The Turkish Foreign Ministry in a written statement said that the three countries underlined the necessity to combat terrorism during the meeting.
“Increasing terrorist acts in Syria which resulted in loss of innocent lives were condemned and the concern on rising attacks against civilians in the northeast of Syria was expressed,” the statement highlighted.
At the 15th round of the Astana talks, the three countries discussed the current situation in the political process as well as the developments in northwestern Idlib province and east of the Euphrates.
Turkey and Russia, which back opposing sides in Syria's war, agreed to halt military activities in Idlib in March last year after an escalation of violence displaced nearly a million people and brought the two sides close to a confrontation in December 2019. Yet despite the cease-fire, attacks have continued from time to time in the last opposition bastion.
The Astana trio emphasized the cessation of cease-fire violations and attacks targeting civilians.
Turkey, Russia and Iran are the guarantors of the Astana peace process, launched in Kazakhstan in January 2017 to end the Syrian war. The Astana meeting was initiated by the trio to bring the warring sides in Syria together to find a permanent solution to the decade-long war. The main agenda items have been the constitutional system, the political transition, security and resettlement.
The presidents of the three countries last discussed the situation in Syria at a video summit in June.
One of the main focal points of the trilateral meeting was the last round of constitutional committee talks between the Syrian regime and the opposition, held from Jan. 25-29 in Geneva, which U.N. special envoy Geir Pedersen called “disappointing.”
Turkey, Russia and Iran voiced their support for the constitutional process through “continuous interaction with the Syrian parties, committee delegates and the UN Secretary-General’s Special Envoy for Syria in order to ensure its sustainable and effective functioning.”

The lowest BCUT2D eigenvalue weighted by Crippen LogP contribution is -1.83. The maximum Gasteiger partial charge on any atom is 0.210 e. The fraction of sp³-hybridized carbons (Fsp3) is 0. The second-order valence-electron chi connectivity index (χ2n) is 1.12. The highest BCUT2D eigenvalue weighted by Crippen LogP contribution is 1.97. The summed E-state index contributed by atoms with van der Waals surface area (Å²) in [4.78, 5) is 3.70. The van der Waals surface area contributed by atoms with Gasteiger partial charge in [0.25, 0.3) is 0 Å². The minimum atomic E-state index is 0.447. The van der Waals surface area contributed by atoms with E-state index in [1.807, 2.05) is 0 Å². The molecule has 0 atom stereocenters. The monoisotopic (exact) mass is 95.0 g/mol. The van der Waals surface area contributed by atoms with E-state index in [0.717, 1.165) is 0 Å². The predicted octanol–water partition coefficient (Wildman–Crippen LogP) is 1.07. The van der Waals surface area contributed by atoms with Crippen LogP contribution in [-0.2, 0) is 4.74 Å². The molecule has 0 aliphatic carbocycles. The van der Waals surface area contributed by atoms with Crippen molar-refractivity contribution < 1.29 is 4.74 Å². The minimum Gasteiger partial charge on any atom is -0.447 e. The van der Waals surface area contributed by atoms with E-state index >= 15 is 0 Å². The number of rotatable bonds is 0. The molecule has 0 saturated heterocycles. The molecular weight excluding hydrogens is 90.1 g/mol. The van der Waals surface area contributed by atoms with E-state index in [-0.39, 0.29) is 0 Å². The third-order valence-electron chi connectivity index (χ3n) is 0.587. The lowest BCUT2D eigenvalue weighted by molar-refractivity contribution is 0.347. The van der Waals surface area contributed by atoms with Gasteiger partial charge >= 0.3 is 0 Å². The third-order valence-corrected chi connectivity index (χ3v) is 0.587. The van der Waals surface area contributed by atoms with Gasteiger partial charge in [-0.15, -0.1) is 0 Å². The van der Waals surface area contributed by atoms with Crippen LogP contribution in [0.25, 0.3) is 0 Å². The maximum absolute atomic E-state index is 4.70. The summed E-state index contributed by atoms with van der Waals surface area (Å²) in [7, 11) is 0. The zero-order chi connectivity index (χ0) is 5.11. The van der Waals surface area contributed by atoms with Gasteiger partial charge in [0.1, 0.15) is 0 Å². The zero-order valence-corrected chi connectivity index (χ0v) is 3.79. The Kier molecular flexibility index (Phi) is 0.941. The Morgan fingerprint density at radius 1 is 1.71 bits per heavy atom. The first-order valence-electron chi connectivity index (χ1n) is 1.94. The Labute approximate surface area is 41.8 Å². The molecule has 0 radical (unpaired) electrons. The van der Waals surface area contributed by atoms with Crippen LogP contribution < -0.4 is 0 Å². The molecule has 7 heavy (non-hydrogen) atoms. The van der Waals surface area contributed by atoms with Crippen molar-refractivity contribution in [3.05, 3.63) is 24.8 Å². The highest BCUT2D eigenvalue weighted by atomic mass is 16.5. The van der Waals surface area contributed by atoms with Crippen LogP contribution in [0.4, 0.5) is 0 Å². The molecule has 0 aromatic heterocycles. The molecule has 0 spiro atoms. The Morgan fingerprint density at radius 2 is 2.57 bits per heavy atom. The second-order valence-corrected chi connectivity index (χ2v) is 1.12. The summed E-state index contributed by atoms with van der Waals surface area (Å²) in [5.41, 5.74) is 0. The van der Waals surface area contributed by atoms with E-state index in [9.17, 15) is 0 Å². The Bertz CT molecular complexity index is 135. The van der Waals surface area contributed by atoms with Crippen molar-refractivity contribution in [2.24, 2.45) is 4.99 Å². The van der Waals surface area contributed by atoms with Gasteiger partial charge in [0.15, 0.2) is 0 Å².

“Within this framework, we strongly expressed the necessity for a structured work plan and methodology for an efficient functioning of the Committee,” the ministry statement read.
The constitutional committee, made up of representatives of the Assad regime, the opposition and civil society, aims to pave a way for a political solution to the conflict, but so far, little progress has been made.
Talks on a new constitution for Syria hit a brick wall in January, with the U.N. mediator concluding, "We can't continue like this," and the opposition saying that the political process aimed at solving the decadelong war in Syria is just a tool to waste time for the Assad regime until it can impose itself on the international stage again.
The working group on the Release of Detainees/Abductees, Handover of Bodies and Identification of Missing Persons also convened in the margins of the meeting, discussing future activities to develop cooperation regarding the mutual and simultaneous release of persons detained by opposition groups and the regime.
More than 12 million people have been displaced due to Syria's devastating civil war and many more have been forcibly disappeared. Hundreds of thousands have died as Syrian dictator Assad remains in power.
After years of war, Syria is in the throes of a deep economic crisis amid a collapsing currency and skyrocketing inflation. However, fighting has largely ceased and Assad has taken back control of a large part of the country thanks to strong Russian and Iranian military backing, while the other parts of the country have fallen into the hands of terrorist groups, especially in the northeast.